There’s nothing like the pleasure of sipping a fine Scotch whisky, for those whose tastes run to such indulgences. But how can you be sure you’re paying for the real deal and not a cheap counterfeit? Good news: Physicists at the University of St Andrews in Scotland have discovered how to use laser light to test the authenticity of bottles of fine Scotch whiskey without ever having to open the bottles. They described their work in a recent paper published in the journal Analytical Methods.
As we reported last year, there is an exploding demand for expensive rare whiskeys – yes, even in the midst of a global pandemic – so of course there has been a corresponding increase in the number of counterfeit bottles infiltrating the market. A 2018 study radiocarbon dated 55 randomly selected bottles from auctions, private collectors and retailers and found that 21 of them were either outright counterfeits or had not been distilled in the year listed on the label.
Ten of those counterfeits would be single-malt scotches from 1900 or earlier, prompting Rare Whiskey 101 co-founder David Robertson to publicly state: “It is our sincere belief that any alleged pre-1900 bottle should be assumed to be fake until it really has been proven, especially if the bottle claims to be a single malt Scotch whisky.” There’s also an influx of counterfeit, cheaper whiskeys seeping into the markets, which could pose an even greater challenge, though less of one that’s making headlines.
That prompted Alasdair Clark of the University of Glasgow to develop an artificial “tongue” that can distinguish between different brands of whisky. Announced last year, his device consists of two nanometallic “taste buds” — one gold and the other aluminum — placed side by side and arranged in a checkerboard pattern. Each is chemically modified and then monitored to see how the nanometals’ interactions with light change in response to contact with a liquid. With two taste buds on the artificial tongue, they got two different optical profiles of three different whiskeys used in the experiments (Glenfiddich, Glen Marnoch and Laphroaig), while still taking only one measurement.
Clark’s artificial tongue isn’t looking for a specific kind of chemical, though; that’s what makes it a tongue as opposed to a sensor. Human tongues, for example, can distinguish between black coffee and apple juice, not because we feel certain chemicals in either, but because over time we’ve learned to associate a particular flavor profile with each. That’s essentially what Clark’s artificial tongue does. And you still have to open the bottles to test the whiskeys. Whiskey producers and distributors are very interested in methods that would work while leaving the precious bottles unopened.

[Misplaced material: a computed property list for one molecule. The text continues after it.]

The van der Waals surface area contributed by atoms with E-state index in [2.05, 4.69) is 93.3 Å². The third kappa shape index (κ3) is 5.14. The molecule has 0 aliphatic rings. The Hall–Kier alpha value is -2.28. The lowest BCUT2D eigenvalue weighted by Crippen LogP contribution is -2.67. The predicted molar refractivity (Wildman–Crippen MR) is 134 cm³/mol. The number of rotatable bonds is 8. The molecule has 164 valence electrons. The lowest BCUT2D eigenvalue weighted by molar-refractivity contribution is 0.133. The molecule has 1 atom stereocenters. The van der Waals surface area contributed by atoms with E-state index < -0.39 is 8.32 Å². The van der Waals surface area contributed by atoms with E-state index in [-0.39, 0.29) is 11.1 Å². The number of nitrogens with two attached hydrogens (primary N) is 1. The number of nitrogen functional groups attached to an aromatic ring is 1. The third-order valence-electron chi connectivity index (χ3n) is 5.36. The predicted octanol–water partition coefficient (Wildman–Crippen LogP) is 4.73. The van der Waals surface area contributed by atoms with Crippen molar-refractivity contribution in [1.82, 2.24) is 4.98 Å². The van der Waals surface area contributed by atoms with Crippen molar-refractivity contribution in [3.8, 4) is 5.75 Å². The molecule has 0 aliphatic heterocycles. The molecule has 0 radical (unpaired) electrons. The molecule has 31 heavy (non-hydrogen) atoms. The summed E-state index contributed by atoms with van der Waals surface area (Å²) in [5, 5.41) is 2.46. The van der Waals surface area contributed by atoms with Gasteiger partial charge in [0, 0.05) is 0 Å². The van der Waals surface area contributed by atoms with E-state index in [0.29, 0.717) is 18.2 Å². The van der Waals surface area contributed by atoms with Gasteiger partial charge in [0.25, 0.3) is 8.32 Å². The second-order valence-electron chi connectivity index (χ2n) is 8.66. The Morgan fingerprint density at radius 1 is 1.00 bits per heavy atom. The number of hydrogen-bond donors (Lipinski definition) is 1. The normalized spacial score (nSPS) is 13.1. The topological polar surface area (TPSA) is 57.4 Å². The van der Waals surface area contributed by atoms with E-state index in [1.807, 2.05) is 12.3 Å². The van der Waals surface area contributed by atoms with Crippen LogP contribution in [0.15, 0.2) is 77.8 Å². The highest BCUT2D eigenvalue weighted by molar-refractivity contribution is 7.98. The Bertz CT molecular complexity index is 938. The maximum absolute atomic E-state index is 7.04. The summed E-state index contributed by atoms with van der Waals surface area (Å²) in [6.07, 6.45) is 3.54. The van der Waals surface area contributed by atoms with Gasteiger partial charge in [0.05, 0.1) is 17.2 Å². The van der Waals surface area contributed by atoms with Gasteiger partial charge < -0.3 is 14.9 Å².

Whiskeys are remarkably complex chemically, despite the fact that the main ingredients are water and barley (and/or other grains). But how a whiskey (or whiskey) is produced creates a unique chemical signature or fingerprint. That includes the time spent aging in a wooden barrel, which gives the spirit its telltale golden color, not to mention the smoky bouquet. As Allison Gasparini points out on Forbes:
Whiskeys are chemically complex liquids containing thousands of compounds that make up the different colors, aromas and flavors. A detailed understanding of the chemistry of the bottle in front of you can be the difference between knowing for sure a rare Scotch is what the label promises, or detecting a counterfeit.
Scientists are looking for many different techniques to better understand all those chemical compounds. For example, researchers at the University of Tennessee’s Institute of Agriculture have identified many of the key aroma-active compounds responsible for Tennessee whiskey’s distinctive flavor profiles using a combination of two techniques: gas chromatography mass spectrometry and gas chromatography olfactometry. (Freshly made distillate for Tennessee whiskey undergoes an additional filtration step prior to the cask process called the Lincoln County Process, also known as “charcoal leaching.”) They published their full results, characterizing the entire process, earlier this month in the Journal of Agricultural Chemistry. .
A spectral signal
Food scientists and chemists are also interested in using spectroscopy to identify the chemical compounds in a whiskey bottle. This means that a laser light shines into a substance, which scatters and refracts the light into a spectrum of wavelengths. The different colors represent different wavelengths of light, which correspond to specific chemical compounds, thus creating a unique “fingerprint” of the fabric. The Scotch Whiskey Research Institute (SWSRI) in Edinburgh, Scotland, is experimenting with a portable spectrometer that is easy to use enough to allow workers to measure trace sugar levels (an important feature for verifying origin) with minimal training, and to distinguish between make between whiskeys based on different chemical properties.
The challenge in applying such techniques to whiskey is that the glass bottles themselves produce a large spectral signal, making it difficult to distinguish the chemical fingerprint in question (that of the ghost within). So spectroscopy is usually performed after whiskeys are removed from the bottle.
That’s the problem Holly Fleming and her colleagues from St Andrews have solved with this latest article. They figured out how to shape the laser light into a ring instead of a focused beam, suppressing the glass’s hissing signal. They used a cone-shaped lens to focus the light ring on the bottle, which in turn refocuses the light into the whiskey inside. So an expensive bottle of rare Scotch whiskey can be tested for authenticity without wasting a single precious drop. Bonus: The same technique can also be used to analyze bottles of gin and vodka. Spirits producers and distributors should be very happy about that.
DOI: Analytical Methods, 2020. 10.1039/D0AY01101K (About DOIs).